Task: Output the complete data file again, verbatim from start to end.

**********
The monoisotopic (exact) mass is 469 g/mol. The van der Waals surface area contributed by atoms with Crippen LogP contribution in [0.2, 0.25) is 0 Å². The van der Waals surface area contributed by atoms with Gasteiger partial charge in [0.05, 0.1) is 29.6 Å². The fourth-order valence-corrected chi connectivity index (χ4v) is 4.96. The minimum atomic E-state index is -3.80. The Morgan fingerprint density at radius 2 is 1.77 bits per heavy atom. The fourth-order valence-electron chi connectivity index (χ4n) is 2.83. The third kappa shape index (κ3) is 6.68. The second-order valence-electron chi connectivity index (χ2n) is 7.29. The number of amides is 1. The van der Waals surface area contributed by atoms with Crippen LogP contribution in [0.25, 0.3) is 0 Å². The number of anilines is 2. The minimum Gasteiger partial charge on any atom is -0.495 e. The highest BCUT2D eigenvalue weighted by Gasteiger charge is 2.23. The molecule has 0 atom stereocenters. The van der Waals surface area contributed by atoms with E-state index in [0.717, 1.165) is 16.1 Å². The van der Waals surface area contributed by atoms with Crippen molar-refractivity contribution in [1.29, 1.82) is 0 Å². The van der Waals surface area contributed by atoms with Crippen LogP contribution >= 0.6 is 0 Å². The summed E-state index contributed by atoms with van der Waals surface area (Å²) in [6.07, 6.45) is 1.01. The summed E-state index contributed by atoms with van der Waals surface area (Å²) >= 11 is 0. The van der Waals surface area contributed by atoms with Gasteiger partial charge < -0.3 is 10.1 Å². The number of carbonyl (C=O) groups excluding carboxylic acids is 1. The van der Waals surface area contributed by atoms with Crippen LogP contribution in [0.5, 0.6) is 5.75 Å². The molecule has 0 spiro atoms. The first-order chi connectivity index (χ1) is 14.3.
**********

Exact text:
The monoisotopic (exact) mass is 469 g/mol. The van der Waals surface area contributed by atoms with Crippen LogP contribution in [0.2, 0.25) is 0 Å². The van der Waals surface area contributed by atoms with Gasteiger partial charge in [0.05, 0.1) is 29.6 Å². The fourth-order valence-corrected chi connectivity index (χ4v) is 4.96. The minimum atomic E-state index is -3.80. The Morgan fingerprint density at radius 2 is 1.77 bits per heavy atom. The fourth-order valence-electron chi connectivity index (χ4n) is 2.83. The third kappa shape index (κ3) is 6.68. The second-order valence-electron chi connectivity index (χ2n) is 7.29. The number of amides is 1. The van der Waals surface area contributed by atoms with Crippen LogP contribution in [0.25, 0.3) is 0 Å². The number of anilines is 2. The minimum Gasteiger partial charge on any atom is -0.495 e. The highest BCUT2D eigenvalue weighted by Gasteiger charge is 2.23. The molecule has 0 atom stereocenters. The van der Waals surface area contributed by atoms with E-state index in [0.717, 1.165) is 16.1 Å². The van der Waals surface area contributed by atoms with Crippen molar-refractivity contribution in [1.29, 1.82) is 0 Å². The van der Waals surface area contributed by atoms with Crippen LogP contribution >= 0.6 is 0 Å². The summed E-state index contributed by atoms with van der Waals surface area (Å²) in [6.07, 6.45) is 1.01. The summed E-state index contributed by atoms with van der Waals surface area (Å²) >= 11 is 0. The van der Waals surface area contributed by atoms with Gasteiger partial charge < -0.3 is 10.1 Å². The number of carbonyl (C=O) groups excluding carboxylic acids is 1. The van der Waals surface area contributed by atoms with Crippen LogP contribution in [0.5, 0.6) is 5.75 Å². The molecule has 0 spiro atoms. The first-order chi connectivity index (χ1) is 14.3.